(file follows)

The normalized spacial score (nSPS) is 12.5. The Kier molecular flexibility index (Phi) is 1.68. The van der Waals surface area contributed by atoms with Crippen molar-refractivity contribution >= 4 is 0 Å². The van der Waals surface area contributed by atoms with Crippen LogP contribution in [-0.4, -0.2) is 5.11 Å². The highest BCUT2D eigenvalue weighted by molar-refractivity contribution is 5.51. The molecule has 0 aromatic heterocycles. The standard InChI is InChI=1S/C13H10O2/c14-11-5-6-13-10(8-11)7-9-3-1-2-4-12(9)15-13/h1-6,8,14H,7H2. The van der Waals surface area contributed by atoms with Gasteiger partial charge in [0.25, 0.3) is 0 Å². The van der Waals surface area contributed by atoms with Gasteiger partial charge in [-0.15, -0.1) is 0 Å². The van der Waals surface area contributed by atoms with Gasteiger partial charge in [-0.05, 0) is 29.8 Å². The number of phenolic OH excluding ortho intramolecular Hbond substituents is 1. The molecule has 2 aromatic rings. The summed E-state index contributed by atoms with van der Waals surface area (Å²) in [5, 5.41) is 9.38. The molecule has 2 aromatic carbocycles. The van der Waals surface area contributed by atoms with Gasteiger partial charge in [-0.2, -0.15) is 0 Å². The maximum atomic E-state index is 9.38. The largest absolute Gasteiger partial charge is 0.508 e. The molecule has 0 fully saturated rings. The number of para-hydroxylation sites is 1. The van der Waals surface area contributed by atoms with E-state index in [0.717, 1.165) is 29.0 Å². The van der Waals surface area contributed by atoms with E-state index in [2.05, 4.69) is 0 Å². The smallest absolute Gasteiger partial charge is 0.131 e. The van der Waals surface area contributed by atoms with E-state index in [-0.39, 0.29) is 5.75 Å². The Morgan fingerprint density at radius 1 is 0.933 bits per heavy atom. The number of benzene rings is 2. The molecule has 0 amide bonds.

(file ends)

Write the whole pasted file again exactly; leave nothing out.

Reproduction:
The normalized spacial score (nSPS) is 12.5. The Kier molecular flexibility index (Phi) is 1.68. The van der Waals surface area contributed by atoms with Crippen molar-refractivity contribution >= 4 is 0 Å². The van der Waals surface area contributed by atoms with Crippen LogP contribution in [-0.4, -0.2) is 5.11 Å². The highest BCUT2D eigenvalue weighted by molar-refractivity contribution is 5.51. The molecule has 0 aromatic heterocycles. The standard InChI is InChI=1S/C13H10O2/c14-11-5-6-13-10(8-11)7-9-3-1-2-4-12(9)15-13/h1-6,8,14H,7H2. The van der Waals surface area contributed by atoms with Gasteiger partial charge in [0.25, 0.3) is 0 Å². The van der Waals surface area contributed by atoms with Gasteiger partial charge in [-0.15, -0.1) is 0 Å². The van der Waals surface area contributed by atoms with Gasteiger partial charge in [-0.05, 0) is 29.8 Å². The number of phenolic OH excluding ortho intramolecular Hbond substituents is 1. The molecule has 2 aromatic rings. The summed E-state index contributed by atoms with van der Waals surface area (Å²) in [5, 5.41) is 9.38. The molecule has 2 aromatic carbocycles. The van der Waals surface area contributed by atoms with Gasteiger partial charge in [-0.2, -0.15) is 0 Å². The maximum atomic E-state index is 9.38. The largest absolute Gasteiger partial charge is 0.508 e. The molecule has 0 fully saturated rings. The number of para-hydroxylation sites is 1. The van der Waals surface area contributed by atoms with E-state index in [0.717, 1.165) is 29.0 Å². The van der Waals surface area contributed by atoms with E-state index in [2.05, 4.69) is 0 Å². The smallest absolute Gasteiger partial charge is 0.131 e. The van der Waals surface area contributed by atoms with E-state index in [-0.39, 0.29) is 5.75 Å². The Morgan fingerprint density at radius 1 is 0.933 bits per heavy atom. The number of benzene rings is 2. The molecule has 0 amide bonds.